Initial work on Stampede began in 1998, and the PC title was initially picked up by Infogrames, and as lead programmer Nick Reed describes on his website, the game underwent several design iterations over the next few years:

"I remember there was quite a bit of juggling of our concept between departments in Infogrames at the time. The game concept really didn't fit any pre-defined genres, so it's not surprising that the various departments really weren't sure how to place us. For us, though, the end result was that we ended up skewing our game in one direction and then another every few months as another department took a look.

"Thinking back now, I'm not too sure we had that definite an idea as to how to get from our initial concept to a full blown game anyway (i.e. what every level would be, how the difficulty curve would work, what the impetus behind continuing would be for the player, etc.), so I can see where these suggestions came from."
- Nick Reed, Stampede lead programmer

As was the norm back in the late 1990s, anything destined for the PC was also considered for the Sega's console, such was the ease with which PC titles could be ported. However, it seems that while the Dreamcast version of Stampede was well under way, and also featured in the May 2000 issue of UK print magazine Dreamcast Monthly, the game would eventually find its way into the great abattoir in the sky.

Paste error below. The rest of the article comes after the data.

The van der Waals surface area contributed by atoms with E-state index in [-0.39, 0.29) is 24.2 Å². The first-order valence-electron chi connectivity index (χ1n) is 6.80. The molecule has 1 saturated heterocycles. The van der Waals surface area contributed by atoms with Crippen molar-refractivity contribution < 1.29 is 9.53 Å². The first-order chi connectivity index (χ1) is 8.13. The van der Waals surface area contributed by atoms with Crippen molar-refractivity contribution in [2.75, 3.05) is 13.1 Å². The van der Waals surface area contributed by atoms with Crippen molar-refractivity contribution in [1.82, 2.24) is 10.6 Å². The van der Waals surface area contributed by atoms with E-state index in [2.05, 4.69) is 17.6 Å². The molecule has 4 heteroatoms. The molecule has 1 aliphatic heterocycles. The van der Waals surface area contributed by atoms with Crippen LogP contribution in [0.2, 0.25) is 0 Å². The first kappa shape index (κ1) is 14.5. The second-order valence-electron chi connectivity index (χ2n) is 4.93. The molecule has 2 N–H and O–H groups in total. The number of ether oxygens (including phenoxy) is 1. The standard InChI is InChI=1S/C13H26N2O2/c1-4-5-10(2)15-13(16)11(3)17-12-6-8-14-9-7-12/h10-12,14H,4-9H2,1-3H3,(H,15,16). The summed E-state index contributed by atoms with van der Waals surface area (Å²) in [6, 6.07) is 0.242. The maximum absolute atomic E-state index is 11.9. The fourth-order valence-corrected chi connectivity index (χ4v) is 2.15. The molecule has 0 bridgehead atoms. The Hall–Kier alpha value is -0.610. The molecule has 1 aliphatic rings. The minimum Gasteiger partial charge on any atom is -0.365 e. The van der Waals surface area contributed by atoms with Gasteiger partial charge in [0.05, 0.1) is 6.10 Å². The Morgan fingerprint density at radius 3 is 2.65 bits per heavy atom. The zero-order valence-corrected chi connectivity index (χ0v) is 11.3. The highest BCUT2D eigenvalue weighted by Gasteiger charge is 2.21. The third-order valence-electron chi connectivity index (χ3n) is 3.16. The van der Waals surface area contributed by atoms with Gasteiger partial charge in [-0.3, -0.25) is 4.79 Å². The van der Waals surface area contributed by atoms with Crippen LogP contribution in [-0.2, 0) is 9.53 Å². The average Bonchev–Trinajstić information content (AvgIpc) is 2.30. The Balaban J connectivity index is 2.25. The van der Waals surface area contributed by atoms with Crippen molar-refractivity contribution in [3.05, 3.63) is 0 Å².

As previously mentioned, an ISO version of Stampede is now known to be in the hands of Bitmap Bureau, incidentally a studio composed of folks who previously worked at io productions, so the future is pretty bright; however we caught up with Glenn Broadway, Creative Director on Stampede to get his side of the story.

DCJY: Hi Glenn, thanks for talking to us about the distant past! Can you tell us a little about your role at io productions?

Glenn Broadway: I was one of the three co-founders of io productions, along with John Chasey and Andy Bain. We were all at SCi at the time, where I spent my time working with John on PC games. My role was effectively Creative Director.

So you were all pretty much veterans at the time io productions came to be. What are your memories of Stampede and where did the idea come from?

I believe it was Andy Bain who first suggested a sheep-herding game, possibly at the suggestion of his girlfriend at the time. We quickly all agreed that the idea was good and starting working on concepts. We were working on one other concept at the time, for a turn-based magic based combat game - not dissimilar to Chaos by Julian Gollop (and the new version of Chaos looks great).